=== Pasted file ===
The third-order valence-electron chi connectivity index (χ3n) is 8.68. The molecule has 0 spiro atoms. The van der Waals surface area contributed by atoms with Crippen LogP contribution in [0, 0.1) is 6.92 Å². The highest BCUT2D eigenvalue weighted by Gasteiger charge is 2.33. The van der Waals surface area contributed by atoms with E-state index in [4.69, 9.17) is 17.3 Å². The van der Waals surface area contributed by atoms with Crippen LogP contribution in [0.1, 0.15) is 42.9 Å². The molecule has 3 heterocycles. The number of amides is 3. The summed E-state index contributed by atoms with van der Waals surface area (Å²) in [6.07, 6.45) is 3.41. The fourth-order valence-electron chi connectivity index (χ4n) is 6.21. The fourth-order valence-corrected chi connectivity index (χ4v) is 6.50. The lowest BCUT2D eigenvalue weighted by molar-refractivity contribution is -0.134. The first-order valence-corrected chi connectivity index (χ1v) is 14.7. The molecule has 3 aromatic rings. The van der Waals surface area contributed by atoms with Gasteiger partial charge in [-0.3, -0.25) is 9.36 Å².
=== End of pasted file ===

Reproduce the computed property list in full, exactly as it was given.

The third-order valence-electron chi connectivity index (χ3n) is 8.68. The molecule has 0 spiro atoms. The van der Waals surface area contributed by atoms with Crippen LogP contribution in [0, 0.1) is 6.92 Å². The highest BCUT2D eigenvalue weighted by Gasteiger charge is 2.33. The van der Waals surface area contributed by atoms with E-state index in [4.69, 9.17) is 17.3 Å². The van der Waals surface area contributed by atoms with Crippen LogP contribution in [0.1, 0.15) is 42.9 Å². The molecule has 3 heterocycles. The number of amides is 3. The summed E-state index contributed by atoms with van der Waals surface area (Å²) in [6.07, 6.45) is 3.41. The fourth-order valence-electron chi connectivity index (χ4n) is 6.21. The fourth-order valence-corrected chi connectivity index (χ4v) is 6.50. The lowest BCUT2D eigenvalue weighted by molar-refractivity contribution is -0.134. The first-order valence-corrected chi connectivity index (χ1v) is 14.7. The molecule has 3 aromatic rings. The van der Waals surface area contributed by atoms with Gasteiger partial charge in [-0.3, -0.25) is 9.36 Å².